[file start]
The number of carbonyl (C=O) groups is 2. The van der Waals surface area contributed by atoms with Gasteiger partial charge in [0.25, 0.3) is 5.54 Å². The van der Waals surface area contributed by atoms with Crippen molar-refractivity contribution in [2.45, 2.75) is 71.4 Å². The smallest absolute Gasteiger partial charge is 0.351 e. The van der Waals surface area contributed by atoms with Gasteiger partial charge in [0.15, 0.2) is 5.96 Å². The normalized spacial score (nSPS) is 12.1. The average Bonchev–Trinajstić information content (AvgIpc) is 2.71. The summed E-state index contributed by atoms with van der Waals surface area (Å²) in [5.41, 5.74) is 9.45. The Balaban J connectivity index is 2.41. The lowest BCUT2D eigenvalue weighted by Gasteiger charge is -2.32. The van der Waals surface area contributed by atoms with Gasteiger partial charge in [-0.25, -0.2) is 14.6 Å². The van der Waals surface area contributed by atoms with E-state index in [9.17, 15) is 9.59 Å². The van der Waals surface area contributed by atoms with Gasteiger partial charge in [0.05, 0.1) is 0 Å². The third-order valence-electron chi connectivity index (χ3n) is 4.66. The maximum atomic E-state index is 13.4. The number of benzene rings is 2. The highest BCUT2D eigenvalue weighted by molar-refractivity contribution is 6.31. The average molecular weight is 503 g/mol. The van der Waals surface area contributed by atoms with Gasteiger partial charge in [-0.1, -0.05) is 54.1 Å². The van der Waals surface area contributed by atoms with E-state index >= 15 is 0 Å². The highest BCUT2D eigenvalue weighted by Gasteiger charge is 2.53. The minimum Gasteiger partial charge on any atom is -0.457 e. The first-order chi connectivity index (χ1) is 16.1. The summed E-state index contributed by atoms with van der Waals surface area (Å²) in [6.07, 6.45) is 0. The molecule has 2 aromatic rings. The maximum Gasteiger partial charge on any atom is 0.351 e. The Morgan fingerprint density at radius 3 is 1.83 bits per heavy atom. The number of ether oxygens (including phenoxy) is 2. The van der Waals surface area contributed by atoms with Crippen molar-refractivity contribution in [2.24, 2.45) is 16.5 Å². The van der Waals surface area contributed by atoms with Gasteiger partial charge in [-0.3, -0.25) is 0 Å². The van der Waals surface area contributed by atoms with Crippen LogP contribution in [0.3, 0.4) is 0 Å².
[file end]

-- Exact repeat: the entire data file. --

The number of carbonyl (C=O) groups is 2. The van der Waals surface area contributed by atoms with Gasteiger partial charge in [0.25, 0.3) is 5.54 Å². The van der Waals surface area contributed by atoms with Crippen molar-refractivity contribution in [2.45, 2.75) is 71.4 Å². The smallest absolute Gasteiger partial charge is 0.351 e. The van der Waals surface area contributed by atoms with Gasteiger partial charge in [0.15, 0.2) is 5.96 Å². The normalized spacial score (nSPS) is 12.1. The average Bonchev–Trinajstić information content (AvgIpc) is 2.71. The summed E-state index contributed by atoms with van der Waals surface area (Å²) in [5.41, 5.74) is 9.45. The Balaban J connectivity index is 2.41. The lowest BCUT2D eigenvalue weighted by Gasteiger charge is -2.32. The van der Waals surface area contributed by atoms with Gasteiger partial charge in [-0.25, -0.2) is 14.6 Å². The van der Waals surface area contributed by atoms with E-state index in [9.17, 15) is 9.59 Å². The van der Waals surface area contributed by atoms with Gasteiger partial charge in [0.05, 0.1) is 0 Å². The third-order valence-electron chi connectivity index (χ3n) is 4.66. The maximum atomic E-state index is 13.4. The number of benzene rings is 2. The highest BCUT2D eigenvalue weighted by molar-refractivity contribution is 6.31. The average molecular weight is 503 g/mol. The van der Waals surface area contributed by atoms with Gasteiger partial charge in [-0.1, -0.05) is 54.1 Å². The van der Waals surface area contributed by atoms with E-state index >= 15 is 0 Å². The highest BCUT2D eigenvalue weighted by Gasteiger charge is 2.53. The minimum Gasteiger partial charge on any atom is -0.457 e. The first-order chi connectivity index (χ1) is 16.1. The summed E-state index contributed by atoms with van der Waals surface area (Å²) in [6.07, 6.45) is 0. The molecule has 2 aromatic rings. The maximum Gasteiger partial charge on any atom is 0.351 e. The Morgan fingerprint density at radius 3 is 1.83 bits per heavy atom. The number of ether oxygens (including phenoxy) is 2. The van der Waals surface area contributed by atoms with Crippen molar-refractivity contribution in [2.24, 2.45) is 16.5 Å². The van der Waals surface area contributed by atoms with Gasteiger partial charge in [-0.3, -0.25) is 0 Å². The van der Waals surface area contributed by atoms with Crippen LogP contribution in [0.3, 0.4) is 0 Å².